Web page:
» Book Review
Review: Marble Orchard by Emily Corwin
University of Akron Press, May 2023
Emily Corwin’s third full-length book of poetry, Marble Orchard, subverts expectations of how we talk about anxiety and depression. This graveyard is divided into four sections that tackle mental health issues and physical ailments: “delicate as organ,” “my black sleigh,” “the wicked accident,” and “a field walks through me.” Each of these corresponds to a different framing style: a formal presentation of “lunacy,” ekphrasis of film, a collage of voices overheard, and the ekphrasis of paintings.
Though ekphrasis, the use of art as a framing device, is often used as a tool of distance, in Corwin’s latest collection, pieces feel personal and universal. One notable piece, “Kat Harvey,” named after the protagonist of the 1995 Casper movie, is a portrait of the namesake character:
to go. Dusty star anise, eyebright, the rosarian says,
good morning. And you, what were you like as a living thing?
I’d like to make contact. Can you hurt me? Can I hurt you?
Slither with me to the Lazarus machine, primordial muck.
I’d like to see you not see-through. Can I keep you? Earthy as a
cabbage rose—my woody perennial, my mortal slow dancer.
Corwin uses “Kat Harvey” and Casper to consider the separation of the mind and the body, and resurrection after a physical and even metaphysical death. The poem uses the movie to craft a painting of herbal medicines such as “dusty star anise,” that suggest healing properties. Death is only addressed with a rhetorical question: “What were you like as a living thing?” The biblical reference to Lazarus, the name of the machine designed to bring Casper back to life, arises again as “a/ cabbage rose—my woody perennial.” Here the reader may note “perennial” is a type of plant that comes back to life every spring and could signify the cyclical nature of mental health struggles.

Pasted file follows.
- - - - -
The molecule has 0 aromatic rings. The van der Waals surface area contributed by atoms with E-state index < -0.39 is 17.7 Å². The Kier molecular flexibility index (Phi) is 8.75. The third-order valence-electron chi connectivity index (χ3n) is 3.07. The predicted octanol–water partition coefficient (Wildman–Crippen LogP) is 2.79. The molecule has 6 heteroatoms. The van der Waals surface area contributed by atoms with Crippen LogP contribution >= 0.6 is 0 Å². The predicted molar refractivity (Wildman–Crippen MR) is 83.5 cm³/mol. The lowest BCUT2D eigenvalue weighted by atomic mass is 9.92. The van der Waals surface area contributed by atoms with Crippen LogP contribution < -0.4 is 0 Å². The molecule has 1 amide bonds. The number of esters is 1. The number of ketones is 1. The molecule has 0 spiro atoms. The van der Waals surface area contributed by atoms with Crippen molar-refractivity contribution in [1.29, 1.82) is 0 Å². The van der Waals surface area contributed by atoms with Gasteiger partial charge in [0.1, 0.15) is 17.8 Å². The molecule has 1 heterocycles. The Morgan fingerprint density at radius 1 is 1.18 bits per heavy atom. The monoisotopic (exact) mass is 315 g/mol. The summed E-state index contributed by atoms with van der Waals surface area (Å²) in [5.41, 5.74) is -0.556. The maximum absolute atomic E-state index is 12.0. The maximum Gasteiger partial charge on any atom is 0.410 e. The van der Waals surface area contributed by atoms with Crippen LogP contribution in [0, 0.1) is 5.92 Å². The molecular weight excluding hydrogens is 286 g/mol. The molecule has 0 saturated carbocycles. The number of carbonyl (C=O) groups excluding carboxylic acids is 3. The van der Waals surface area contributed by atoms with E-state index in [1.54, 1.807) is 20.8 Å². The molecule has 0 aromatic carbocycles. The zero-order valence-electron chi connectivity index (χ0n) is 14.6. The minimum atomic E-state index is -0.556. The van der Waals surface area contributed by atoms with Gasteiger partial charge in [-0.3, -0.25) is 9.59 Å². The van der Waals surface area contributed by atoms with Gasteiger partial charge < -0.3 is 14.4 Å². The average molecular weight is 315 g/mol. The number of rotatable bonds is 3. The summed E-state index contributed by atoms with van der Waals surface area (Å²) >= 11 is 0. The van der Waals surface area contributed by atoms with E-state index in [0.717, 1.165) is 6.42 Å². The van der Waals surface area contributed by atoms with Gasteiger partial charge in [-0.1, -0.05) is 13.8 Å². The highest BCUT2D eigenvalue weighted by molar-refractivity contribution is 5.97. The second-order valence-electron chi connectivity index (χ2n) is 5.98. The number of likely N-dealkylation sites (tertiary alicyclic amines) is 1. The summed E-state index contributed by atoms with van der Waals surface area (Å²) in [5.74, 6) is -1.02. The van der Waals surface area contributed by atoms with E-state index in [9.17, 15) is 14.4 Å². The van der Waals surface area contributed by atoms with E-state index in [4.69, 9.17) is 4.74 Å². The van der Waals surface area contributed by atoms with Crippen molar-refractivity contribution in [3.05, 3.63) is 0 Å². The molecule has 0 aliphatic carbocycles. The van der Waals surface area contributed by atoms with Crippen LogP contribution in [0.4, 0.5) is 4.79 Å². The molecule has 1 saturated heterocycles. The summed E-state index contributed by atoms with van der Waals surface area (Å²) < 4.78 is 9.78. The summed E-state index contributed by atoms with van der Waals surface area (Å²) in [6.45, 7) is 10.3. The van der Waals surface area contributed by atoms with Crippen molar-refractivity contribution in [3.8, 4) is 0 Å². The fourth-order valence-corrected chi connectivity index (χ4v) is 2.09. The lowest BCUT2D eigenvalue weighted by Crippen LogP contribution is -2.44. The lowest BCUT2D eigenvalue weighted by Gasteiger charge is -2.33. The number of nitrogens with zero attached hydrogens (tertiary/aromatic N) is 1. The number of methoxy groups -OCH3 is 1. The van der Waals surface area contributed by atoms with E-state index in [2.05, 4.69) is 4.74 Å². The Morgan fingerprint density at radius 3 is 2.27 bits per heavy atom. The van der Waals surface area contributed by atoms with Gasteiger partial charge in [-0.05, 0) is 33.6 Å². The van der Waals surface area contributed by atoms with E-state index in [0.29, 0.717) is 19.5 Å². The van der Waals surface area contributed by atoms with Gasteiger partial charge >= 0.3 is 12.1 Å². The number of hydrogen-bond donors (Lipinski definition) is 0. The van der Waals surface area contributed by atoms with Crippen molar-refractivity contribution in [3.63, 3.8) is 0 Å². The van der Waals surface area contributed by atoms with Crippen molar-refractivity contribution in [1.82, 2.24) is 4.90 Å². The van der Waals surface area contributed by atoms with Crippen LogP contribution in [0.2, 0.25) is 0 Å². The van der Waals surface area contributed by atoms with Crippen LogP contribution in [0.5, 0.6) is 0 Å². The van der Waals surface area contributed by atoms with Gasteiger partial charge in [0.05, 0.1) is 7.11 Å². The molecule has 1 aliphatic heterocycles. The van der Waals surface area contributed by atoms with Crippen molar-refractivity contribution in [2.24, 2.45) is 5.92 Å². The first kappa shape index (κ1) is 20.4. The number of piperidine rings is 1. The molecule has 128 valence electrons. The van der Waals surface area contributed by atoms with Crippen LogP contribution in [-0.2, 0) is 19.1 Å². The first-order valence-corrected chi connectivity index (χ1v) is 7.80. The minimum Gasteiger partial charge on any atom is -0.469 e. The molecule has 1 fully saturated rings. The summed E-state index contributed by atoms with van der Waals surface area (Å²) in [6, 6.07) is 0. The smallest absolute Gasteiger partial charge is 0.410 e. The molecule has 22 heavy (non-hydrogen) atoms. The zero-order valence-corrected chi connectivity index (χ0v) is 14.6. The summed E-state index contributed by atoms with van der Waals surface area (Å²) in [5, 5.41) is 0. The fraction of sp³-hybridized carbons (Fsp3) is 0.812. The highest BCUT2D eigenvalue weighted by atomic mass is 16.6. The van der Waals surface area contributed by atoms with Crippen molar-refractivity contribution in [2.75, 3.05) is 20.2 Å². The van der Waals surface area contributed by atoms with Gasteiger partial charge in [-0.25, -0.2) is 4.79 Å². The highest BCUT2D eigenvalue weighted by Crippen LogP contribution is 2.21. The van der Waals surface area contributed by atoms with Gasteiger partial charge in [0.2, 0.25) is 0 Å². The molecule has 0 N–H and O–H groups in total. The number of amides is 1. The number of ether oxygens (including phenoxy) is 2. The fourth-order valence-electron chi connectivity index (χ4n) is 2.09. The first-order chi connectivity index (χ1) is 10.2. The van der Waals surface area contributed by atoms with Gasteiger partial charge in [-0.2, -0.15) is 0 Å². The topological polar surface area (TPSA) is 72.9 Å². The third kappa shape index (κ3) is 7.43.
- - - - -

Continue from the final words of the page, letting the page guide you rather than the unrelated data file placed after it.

The opening section of the collection, “delicate as organ,” begins with a bang and contains some of the most compelling pieces in the collection. Its first poem, “Lunatic as Abecedarian,” sets us up thematically for the rest of the book. The speaker of these pieces, “lived against it – a/ brutal music; I lived in it in/ clinics, in dresses disposable.” This section examines “lunacy” and “lunatic” by employing a myriad of forms that challenge us to reframe our relationship with these words.
Corwin is at her best when she deconstructs and rebuilds the world around her. In one of her “Lunatic as Erasure” pieces, readers see an “erasure of Fluoxetine medication guide” that takes medical packaging to create a portrait of what it is like being on an antidepressant.
“there may be change in mood, behavior,
actions, thoughts, or feelings, especially severe.
acting on dangerous impulses”
Corwin captures the possible contradiction of antidepressants, stabilizing mental health—while potentially delivering terrible side effects. She notes, “if you take too much, call poison control,” highlights the fiction between pill as “medicine” and hazard.
The “wicked accident”, which consists of a multi-page poem constructed out of conversations overheard in public spaces, was another high point in the collection. Whether Corwin’s intention or not, this piece evoked the motif of “voices in your head” that is often associated with lunatics, a thread established at the beginning of the book. “I wasn’t there when it happened. You see where the crack started.” Corwin’s disembodied voice chimes two-thirds of the way through the piece. This brilliant landscape skips to a Betty White reference and the meme of the actress being older than sliced bread: “That was the old Wonder Bread Factory. We used to drive the turnpike/ to visit Betty.” Corwin subverts expectations, offering us a voice that is reflective, witty, sarcastic, and left me wanting to “cross my fingers,/ I mean, cross my heart.”
Corwin’s Marble Orchard delicately balances themes of mental illness with art and found poetry. Though its first section ran slightly long in its dissection of lunacy, Corwin’s meditation on mental illness offers a strong collection that will likely resonate with many readers.